Approaching tropical Cyclone Debbie claimed its first life on Monday (27 March) as authorities continued to evacuate thousands of people to safer places.
The storm was upgraded to a category 3 cyclone and is expected to grow fierce as it hits Queensland on Tuesday (28 March) morning with winds of over 120km/h and gusts of 200km/h.
As of 11am local time (1am BST), the storm was 375km east of Townsville and 250km east northeast of Bowen, the Australian reported. The Bureau of Meteorology predicted that Cyclone Debbie will turn into a category 4 storm just before it makes landfall between Rollingstone and Proserpine about 7am or 8am local time on Tuesday, with Townsville, Ayr and Airlie Beach expected to be the worst hit, according to the Sydney Morning Herald and the Australian Associated Press.
The bureau's tracking map just after 11am Monday showed that the core of the cyclone was likely to make landfall close to Bowen. Whitsunday Regional Council mayor Andrew Willcox said a small army crew had been deployed in Bowen and more were stationed in Townsville to tackle any emergency.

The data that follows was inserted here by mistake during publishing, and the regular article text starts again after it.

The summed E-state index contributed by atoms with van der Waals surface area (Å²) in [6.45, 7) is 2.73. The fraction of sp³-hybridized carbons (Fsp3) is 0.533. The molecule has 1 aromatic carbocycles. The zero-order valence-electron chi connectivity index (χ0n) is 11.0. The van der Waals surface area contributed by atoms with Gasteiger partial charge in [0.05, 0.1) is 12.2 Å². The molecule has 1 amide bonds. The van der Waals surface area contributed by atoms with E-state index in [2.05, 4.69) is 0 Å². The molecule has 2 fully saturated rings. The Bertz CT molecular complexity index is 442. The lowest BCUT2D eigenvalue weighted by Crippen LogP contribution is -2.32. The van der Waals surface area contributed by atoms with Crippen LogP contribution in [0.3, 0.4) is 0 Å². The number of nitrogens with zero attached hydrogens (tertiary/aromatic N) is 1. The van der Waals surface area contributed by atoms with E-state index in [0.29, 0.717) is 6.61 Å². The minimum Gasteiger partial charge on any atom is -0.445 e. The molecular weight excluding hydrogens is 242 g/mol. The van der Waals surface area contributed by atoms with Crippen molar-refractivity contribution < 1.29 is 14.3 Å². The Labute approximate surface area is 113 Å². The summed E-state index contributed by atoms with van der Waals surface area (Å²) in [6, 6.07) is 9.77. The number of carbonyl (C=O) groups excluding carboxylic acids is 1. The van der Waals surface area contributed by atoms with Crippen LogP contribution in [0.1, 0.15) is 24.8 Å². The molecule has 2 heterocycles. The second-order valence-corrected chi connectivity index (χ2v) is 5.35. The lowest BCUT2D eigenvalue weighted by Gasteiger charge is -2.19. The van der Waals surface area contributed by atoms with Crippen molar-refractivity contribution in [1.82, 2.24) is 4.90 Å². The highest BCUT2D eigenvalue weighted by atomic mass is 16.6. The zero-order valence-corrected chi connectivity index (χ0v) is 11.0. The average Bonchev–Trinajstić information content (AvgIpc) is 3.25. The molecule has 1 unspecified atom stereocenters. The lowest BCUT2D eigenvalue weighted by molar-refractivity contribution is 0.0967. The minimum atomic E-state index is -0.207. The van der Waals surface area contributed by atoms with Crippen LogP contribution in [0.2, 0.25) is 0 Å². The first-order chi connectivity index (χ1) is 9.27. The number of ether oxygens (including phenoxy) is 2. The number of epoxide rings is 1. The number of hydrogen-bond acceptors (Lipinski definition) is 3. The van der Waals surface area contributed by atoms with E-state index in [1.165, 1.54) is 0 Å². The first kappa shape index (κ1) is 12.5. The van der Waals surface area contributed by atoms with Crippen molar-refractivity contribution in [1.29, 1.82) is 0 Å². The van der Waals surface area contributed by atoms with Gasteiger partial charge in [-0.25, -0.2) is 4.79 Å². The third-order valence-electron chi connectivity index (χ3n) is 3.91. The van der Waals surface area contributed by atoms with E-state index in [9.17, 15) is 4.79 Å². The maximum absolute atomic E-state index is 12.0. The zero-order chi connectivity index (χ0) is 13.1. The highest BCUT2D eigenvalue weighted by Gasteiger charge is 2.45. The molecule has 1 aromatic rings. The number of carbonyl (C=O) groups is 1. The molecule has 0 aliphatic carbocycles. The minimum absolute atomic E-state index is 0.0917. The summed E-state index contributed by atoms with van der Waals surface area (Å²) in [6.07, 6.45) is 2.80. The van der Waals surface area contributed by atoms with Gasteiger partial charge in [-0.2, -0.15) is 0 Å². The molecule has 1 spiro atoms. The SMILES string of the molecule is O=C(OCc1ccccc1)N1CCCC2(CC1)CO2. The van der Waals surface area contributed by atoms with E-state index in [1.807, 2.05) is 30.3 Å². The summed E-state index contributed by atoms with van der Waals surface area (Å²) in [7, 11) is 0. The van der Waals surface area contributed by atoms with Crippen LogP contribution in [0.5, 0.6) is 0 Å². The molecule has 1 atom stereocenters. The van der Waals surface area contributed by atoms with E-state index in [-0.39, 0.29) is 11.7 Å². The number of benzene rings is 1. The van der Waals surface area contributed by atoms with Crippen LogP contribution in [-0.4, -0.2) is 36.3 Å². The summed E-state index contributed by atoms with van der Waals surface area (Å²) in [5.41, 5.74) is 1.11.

Queensland Premier Annastacia Palaszczuk said winds up to 100kmh had already been recorded around Whitsunday Island and Proserpine. Noting that the approaching storm would be deadlier than Cyclone Yasi that hit the area in 2011, she said about 3,500 residents have already been evacuated from the area between Home Hill and Proserpine, while another 2,000 have been told to leave Bowen.
Amid reports that several residents were reluctant to leave their homes despite warnings, she urged the locals to "listen to expert advice" because the "window of opportunity to leave is drastically closing".
More than 100 schools have reportedly been closed across the north Queensland coast.
Police said a 31-year-old woman died in a car crash at Cannon Valley when caught in fierce winds in north Queensland, becoming the first victim of the super storm. The male driver escaped the crash unhurt while another occupant in the car received minor injuries.